Saviours not aliens

Dr. Hassnain Javed

July 31, 2018




“Our object in the construction of State is the greatest happiness of the whole and not that of any one class.” (Plato)

The China Pakistan Economic Corridor (CPEC) is considered to be a major breakthrough for the Pakistani economy. But, very few are acquainted with the real forces behind actualising this idea and ensuring the project process for successful completion. Many soldiers have lost their lives for the safe execution of this safe haven for Pakistan.

So what is the real happening behind the scenes? Is the Pakistani army actually playing a major role in the actualisation of CPEC.

To address these questions I have divided my opinion under three domains which includes managing civilians, ensuring security and project execution.

It is evident from a series of historic events that the Pakistani army has always played a major role in managing the squabbling civilians. Moreover, army chiefs are in regular contact with all the stakeholders of CPEC related projects to monitor project statuses and progress.

Likewise, there are many militant groups including India’s proxies who are always engaged in interrupting the affairs of CPEC and making schemes to disrupt the ongoing projects. Although some attacks were successful but if we see deeply the major attacks have been won by Pakistan army which in return guarded the CPEC projects. Indeed upon closer inspection there is a profound history attached with the signing of CPEC project between the two countries.

Even before CPEC, Pakistan and have maintained long friendly relations for about six decades. But the major concern expressed by China before the signing of this project was links between Pakistani militants and the ethnic Uyghur Islamic militants which have traces from the East Turkestan Islamic Movement (ETIM). The Chinese authorities were very much concerned about the presence of ETIM in the Pakistan territory. Moreover, China was of the belief that these militants group and fighters get training from Pakistan before they cross into Xinjiang to carry out attacks.

The ETIM is an Islamist militant group associated with the Turkistan Islamic Party. The group has its main agenda to establish an independent “East Turkestan” an independent Islamic state within China. In addition, Chinese officials afraid that this group could target Chinese development projects in Pakistan and either kill or kidnap Chinese nationals to take revenge for crackdowns on ETIM in China.

After taking into account the reservations of the Chinese authorities for project initiation the Pakistani army launched a strong military operation against Al-Qaeda associated militant groups which includes ETIM as well in Pakistan’s North Waziristan area. Moreover, the Pakistani army launched Zarb-e-Azab operation in North Waziristan and successfully eradicated almost of all the militant groups involved in creating problems for Sino-Pak relationships. The successful operation by Pakistan Army resulted in the signing of CPEC, which will be a monumental boost in their economy.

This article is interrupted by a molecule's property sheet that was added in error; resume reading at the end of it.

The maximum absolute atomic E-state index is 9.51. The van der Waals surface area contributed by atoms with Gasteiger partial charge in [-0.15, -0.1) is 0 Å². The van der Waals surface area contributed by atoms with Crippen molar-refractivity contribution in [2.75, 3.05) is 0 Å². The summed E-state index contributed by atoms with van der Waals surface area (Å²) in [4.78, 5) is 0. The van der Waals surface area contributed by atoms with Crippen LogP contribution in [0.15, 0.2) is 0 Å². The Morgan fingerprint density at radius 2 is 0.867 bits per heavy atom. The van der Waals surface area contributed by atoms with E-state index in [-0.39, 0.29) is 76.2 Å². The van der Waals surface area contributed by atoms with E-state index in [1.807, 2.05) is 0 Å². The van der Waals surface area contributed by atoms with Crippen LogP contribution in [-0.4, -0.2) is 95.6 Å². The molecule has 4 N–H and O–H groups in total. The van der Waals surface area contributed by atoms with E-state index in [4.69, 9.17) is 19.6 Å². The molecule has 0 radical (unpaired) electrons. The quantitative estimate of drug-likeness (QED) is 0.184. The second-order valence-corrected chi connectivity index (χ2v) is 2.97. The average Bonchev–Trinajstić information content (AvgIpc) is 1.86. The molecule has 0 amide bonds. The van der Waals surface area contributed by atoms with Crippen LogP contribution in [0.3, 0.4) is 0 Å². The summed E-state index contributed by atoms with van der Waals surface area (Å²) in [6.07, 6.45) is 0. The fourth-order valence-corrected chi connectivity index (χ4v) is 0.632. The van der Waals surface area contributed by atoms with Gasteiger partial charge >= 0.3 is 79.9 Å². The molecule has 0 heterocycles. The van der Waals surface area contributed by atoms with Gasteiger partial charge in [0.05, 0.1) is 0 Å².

Besides this, there are thousands of soldiers and hundreds of intelligence officers that are appointed to work and manage the prevailing security situation along the western route and in Gwadar. In addition, the Pakistani army has also played an imperative role in the successful pilot run with truck convoys reaching Gwadar unharmed.

Apart from this, our military constitutes of thousands of civil, mechanical, electrical and software engineers with decades of expertise in the domain of building large infrastructural projects. According to an analyst at the Financial Times, the Pakistani military is well placed to monitor, control and supervise the corridor. Indeed Pakistan Army’s Frontier Works Organisation (FWO) is involved in building challenging roads which will serve as significant parts of the CPEC. Apart from the CPEC route in the mid-sixties this organisation also placed and executed the idea of constructing a strategic road link between China and Pakistan which connects China through Khunjrab Pass.

In addition, FWO is quite active in building extensive road networks in Balochistan approximately 900 kilometres long, which aims at bringing peace and prosperity in the region. Furthermore, FWO has built approximately 502 kilometres in length on the western alignment of CPEC which links Gwadar with other parts of the country. Likewise, this organisation has further taken up the challenge to extend the perks of Gwadar port to the rest of the country by constructing roads in rugged mountainous terrain, highly remote and inaccessible areas.

It is imperative to recognise that the Pakistan army is playing a significant role at different fronts not only safeguarding the borders and providing protection to our society. Indeed, they are also ensuring the progress and its completion of major projects such as CPEC. Moreover, they are trying to encapsulate all economic growth drivers with aid of their leadership skills and also using its power and influence to bring all stakeholders, politicians and civil servants under one umbrella to give birth to developed and better Pakistan.

Is the water crisis technical or political?

Dr. Hassnain Javed

July 12, 2018




Water constitutes 70 percent of our planet. However, fresh water, safe drinking water, the water we bathe in, the water we use to irrigate our farms is in reality rare.